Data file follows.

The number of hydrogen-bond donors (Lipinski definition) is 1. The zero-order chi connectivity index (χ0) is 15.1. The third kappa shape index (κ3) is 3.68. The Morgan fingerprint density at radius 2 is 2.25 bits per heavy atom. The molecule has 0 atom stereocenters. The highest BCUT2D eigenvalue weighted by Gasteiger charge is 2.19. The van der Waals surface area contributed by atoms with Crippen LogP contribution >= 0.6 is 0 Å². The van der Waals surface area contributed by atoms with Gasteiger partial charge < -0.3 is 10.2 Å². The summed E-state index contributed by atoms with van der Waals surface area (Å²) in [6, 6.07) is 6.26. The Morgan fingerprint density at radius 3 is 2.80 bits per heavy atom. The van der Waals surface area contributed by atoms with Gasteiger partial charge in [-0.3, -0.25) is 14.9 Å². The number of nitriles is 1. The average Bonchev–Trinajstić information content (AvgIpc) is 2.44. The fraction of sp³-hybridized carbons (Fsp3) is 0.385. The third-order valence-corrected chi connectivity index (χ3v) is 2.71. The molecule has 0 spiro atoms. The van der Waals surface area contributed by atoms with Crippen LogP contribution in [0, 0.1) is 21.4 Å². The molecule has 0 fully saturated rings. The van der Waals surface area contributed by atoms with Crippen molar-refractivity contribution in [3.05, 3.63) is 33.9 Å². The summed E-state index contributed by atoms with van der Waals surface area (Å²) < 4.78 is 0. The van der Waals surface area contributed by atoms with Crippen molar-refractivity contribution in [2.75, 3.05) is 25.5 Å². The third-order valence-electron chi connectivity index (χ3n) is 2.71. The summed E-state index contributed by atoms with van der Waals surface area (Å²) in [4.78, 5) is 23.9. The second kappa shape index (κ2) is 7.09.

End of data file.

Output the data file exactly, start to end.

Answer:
The number of hydrogen-bond donors (Lipinski definition) is 1. The zero-order chi connectivity index (χ0) is 15.1. The third kappa shape index (κ3) is 3.68. The Morgan fingerprint density at radius 2 is 2.25 bits per heavy atom. The molecule has 0 atom stereocenters. The highest BCUT2D eigenvalue weighted by Gasteiger charge is 2.19. The van der Waals surface area contributed by atoms with Crippen LogP contribution >= 0.6 is 0 Å². The van der Waals surface area contributed by atoms with Gasteiger partial charge < -0.3 is 10.2 Å². The summed E-state index contributed by atoms with van der Waals surface area (Å²) in [6, 6.07) is 6.26. The Morgan fingerprint density at radius 3 is 2.80 bits per heavy atom. The van der Waals surface area contributed by atoms with Gasteiger partial charge in [-0.3, -0.25) is 14.9 Å². The number of nitriles is 1. The average Bonchev–Trinajstić information content (AvgIpc) is 2.44. The fraction of sp³-hybridized carbons (Fsp3) is 0.385. The third-order valence-corrected chi connectivity index (χ3v) is 2.71. The molecule has 0 spiro atoms. The van der Waals surface area contributed by atoms with Crippen LogP contribution in [0, 0.1) is 21.4 Å². The molecule has 0 fully saturated rings. The van der Waals surface area contributed by atoms with Crippen molar-refractivity contribution in [3.05, 3.63) is 33.9 Å². The summed E-state index contributed by atoms with van der Waals surface area (Å²) < 4.78 is 0. The van der Waals surface area contributed by atoms with Crippen molar-refractivity contribution in [2.75, 3.05) is 25.5 Å². The third-order valence-electron chi connectivity index (χ3n) is 2.71. The summed E-state index contributed by atoms with van der Waals surface area (Å²) in [4.78, 5) is 23.9. The second kappa shape index (κ2) is 7.09.